Pharmacy Predictions: 2019
by Scott Vogel, as published in American Benefits Specialist magazine
Most who have been in the Pharmacy Benefits business for any length of time has learned that change is constant, both real and perceived. Perceived change is driven by marketing lingo and product positioning by organizations claiming new to the market or revolutionary solutions, when in fact, the real measurable solution is still in the proof of concept phase.
Why does this matter? Right now, our industry is undergoing the major restructuring that is purported to bring about great change, more control for plan sponsors, better control over the total healthcare spend, and increased visibility into medical and pharmacy costs. There are several market dynamics that we will examine, which are converging to mold the future of healthcare.
In the years leading up to 2018, consolidation or horizontal integration across pharmacy benefit managers (PBMs) was a major driver of change. The competition was whittled down to a select few jumbo carve-out PBM providers that wield enormous buying power and influence throughout the entire pharmaceutical supply chain. Individually and collectively, they created a paradigm shift in which plan sponsors began abdicating control to the PBM for oversight of the pharmacy program, such as: allowing drugs to be excluded from the formulary; the acceptance of required step therapies/prior authorization; and more frequent formulary changes.
Why were plans willing to tolerate these disruptions? These concessions were driven in large part by the reality that no other effective model existed. Despite claims to the contrary, the majority of today’s PBMs use near-identical methods for controlling drugs spend and reporting value to their clients. Real or perceived, moving forward we will be required to evaluate new solutions based on redesigned criteria.
The recent health plan/PBM acquisitions are based on value propositions that are in stark contract to historical best practices. The vertical integration of CVS Health/Aetna, Cigna/ESI, and UHG/Catamaran (OptumRx) presents a paradigm shift towards medical and pharmacy integration. The perceived value of this integration will challenge the prevailing belief that carving-out pharmacy from the health plan to a specialist will result in lower cost and better member experience. Moving forward, PBM’s historical value proposition will be overshadowed by the promise of managing total cost of care. Additionally, three of the top four specialty pharmacies that in total have roughly 75 percent market share will now be under common ownership with a health plan. It is expected that health plans begin to more effectively leverage the specialty pharmacies distribution, aggressive management strategies, and rebating capabilities under the medical benefit as they seek to tackle total cost of care.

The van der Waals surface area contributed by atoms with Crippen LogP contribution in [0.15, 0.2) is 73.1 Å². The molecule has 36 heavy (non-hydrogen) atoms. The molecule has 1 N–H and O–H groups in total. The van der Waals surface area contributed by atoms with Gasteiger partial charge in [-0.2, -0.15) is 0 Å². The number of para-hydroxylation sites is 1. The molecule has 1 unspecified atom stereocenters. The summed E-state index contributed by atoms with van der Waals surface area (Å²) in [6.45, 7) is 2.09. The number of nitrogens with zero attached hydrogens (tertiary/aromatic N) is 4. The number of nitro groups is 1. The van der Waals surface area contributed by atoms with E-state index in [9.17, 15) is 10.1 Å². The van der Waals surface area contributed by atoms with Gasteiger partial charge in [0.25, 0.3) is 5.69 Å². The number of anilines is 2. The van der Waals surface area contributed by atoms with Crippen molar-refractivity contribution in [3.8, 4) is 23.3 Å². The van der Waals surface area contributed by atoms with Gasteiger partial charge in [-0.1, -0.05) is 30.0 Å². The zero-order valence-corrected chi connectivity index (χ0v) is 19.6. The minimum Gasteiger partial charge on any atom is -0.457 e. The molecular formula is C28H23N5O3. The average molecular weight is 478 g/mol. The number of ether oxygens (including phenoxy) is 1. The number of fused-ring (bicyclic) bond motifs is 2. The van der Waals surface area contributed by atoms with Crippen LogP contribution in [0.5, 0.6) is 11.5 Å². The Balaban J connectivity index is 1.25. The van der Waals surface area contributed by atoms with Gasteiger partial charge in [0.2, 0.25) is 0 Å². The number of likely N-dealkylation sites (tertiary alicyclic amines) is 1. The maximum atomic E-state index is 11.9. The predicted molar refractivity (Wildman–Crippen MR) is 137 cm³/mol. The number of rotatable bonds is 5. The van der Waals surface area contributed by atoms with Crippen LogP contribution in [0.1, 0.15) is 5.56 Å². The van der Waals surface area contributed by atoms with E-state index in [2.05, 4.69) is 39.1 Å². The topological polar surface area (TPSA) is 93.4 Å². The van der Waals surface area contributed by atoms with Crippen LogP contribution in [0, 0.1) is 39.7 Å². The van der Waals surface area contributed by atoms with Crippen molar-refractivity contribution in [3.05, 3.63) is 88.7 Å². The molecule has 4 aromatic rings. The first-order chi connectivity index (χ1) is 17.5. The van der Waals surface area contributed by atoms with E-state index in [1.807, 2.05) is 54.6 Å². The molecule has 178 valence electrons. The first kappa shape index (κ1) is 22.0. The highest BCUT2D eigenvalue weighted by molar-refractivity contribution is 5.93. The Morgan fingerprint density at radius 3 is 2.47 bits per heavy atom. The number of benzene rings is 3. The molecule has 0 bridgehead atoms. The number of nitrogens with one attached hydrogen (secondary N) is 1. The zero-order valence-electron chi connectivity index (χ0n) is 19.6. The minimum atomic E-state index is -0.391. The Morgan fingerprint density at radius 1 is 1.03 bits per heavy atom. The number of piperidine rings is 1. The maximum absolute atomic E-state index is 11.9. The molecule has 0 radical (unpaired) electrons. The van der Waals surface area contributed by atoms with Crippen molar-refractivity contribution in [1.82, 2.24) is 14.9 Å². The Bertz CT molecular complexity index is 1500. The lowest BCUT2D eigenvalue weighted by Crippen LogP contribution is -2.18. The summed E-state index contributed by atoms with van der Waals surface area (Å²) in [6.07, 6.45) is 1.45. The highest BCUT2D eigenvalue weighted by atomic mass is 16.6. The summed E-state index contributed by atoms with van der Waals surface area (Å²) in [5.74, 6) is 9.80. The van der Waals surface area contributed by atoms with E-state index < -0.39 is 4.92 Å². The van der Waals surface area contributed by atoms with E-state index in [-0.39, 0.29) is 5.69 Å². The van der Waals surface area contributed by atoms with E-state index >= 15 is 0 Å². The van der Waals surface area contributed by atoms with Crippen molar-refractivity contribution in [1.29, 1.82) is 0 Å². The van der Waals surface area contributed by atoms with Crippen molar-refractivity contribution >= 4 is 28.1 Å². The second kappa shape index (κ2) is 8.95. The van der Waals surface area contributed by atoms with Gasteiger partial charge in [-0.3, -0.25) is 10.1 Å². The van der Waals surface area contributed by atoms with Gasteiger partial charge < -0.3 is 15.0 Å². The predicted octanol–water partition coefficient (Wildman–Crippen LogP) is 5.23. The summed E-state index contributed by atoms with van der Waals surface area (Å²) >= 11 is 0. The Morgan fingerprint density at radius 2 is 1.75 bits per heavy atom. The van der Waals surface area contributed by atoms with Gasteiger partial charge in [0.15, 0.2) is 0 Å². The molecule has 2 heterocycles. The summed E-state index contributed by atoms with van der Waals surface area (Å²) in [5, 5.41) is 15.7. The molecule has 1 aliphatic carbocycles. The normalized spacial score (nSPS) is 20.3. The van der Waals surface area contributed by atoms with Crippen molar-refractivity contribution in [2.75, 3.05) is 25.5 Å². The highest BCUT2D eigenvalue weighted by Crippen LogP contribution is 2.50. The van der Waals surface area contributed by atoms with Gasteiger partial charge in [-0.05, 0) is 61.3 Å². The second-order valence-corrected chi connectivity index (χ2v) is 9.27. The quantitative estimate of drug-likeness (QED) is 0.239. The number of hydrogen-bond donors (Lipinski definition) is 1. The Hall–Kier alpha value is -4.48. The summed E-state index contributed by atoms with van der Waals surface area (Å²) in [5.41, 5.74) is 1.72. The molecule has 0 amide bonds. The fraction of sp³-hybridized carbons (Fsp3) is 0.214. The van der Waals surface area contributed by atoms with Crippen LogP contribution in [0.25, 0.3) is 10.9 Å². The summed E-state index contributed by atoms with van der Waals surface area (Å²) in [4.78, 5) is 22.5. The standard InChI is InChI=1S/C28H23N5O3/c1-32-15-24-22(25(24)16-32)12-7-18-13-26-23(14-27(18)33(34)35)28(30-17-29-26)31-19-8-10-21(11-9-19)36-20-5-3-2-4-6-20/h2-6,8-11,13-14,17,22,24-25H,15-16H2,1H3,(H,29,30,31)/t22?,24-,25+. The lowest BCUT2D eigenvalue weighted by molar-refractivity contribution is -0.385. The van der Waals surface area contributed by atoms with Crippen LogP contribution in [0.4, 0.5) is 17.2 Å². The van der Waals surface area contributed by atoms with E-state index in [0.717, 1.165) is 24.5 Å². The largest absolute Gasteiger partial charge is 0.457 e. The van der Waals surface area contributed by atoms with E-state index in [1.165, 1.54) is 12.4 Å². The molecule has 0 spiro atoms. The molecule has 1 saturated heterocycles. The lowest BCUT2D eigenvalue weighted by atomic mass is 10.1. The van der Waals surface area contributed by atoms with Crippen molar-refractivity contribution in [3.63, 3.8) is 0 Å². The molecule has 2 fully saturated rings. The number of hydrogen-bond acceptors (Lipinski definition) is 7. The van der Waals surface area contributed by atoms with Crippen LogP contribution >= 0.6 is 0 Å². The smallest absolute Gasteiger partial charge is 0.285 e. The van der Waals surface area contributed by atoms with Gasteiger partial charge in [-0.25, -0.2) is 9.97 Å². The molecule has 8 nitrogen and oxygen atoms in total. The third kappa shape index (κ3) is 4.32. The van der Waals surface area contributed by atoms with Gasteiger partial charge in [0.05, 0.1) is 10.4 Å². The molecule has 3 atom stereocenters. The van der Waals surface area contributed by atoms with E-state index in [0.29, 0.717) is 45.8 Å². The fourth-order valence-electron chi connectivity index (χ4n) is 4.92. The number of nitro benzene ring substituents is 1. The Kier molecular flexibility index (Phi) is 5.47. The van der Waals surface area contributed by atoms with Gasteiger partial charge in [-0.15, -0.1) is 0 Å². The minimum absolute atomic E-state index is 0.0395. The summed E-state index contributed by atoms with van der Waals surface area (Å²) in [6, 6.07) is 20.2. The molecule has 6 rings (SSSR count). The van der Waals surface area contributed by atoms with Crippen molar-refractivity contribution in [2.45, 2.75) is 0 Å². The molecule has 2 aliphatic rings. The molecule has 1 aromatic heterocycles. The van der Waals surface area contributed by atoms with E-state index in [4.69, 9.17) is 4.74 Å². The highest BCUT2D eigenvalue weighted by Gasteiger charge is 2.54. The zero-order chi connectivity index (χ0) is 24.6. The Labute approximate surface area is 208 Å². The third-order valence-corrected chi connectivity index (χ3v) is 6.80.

Along with vertical integration will be a transformation in the way PBMs and health plans work with prescribers. Currently, too much of the drug benefit management happens after a patient walks out of the physician’s office. Putting point-of-sales claim adjudication information right at the fingertip of the physician at the point of prescribing will be a game changer, minimizing member disruption, and creating an environment for more effective management of the drug benefit. This consolidation opens the doors to future development, such as providing integrated medical/pharmacy information or even outcomes data directly to the physician at the point of prescribing.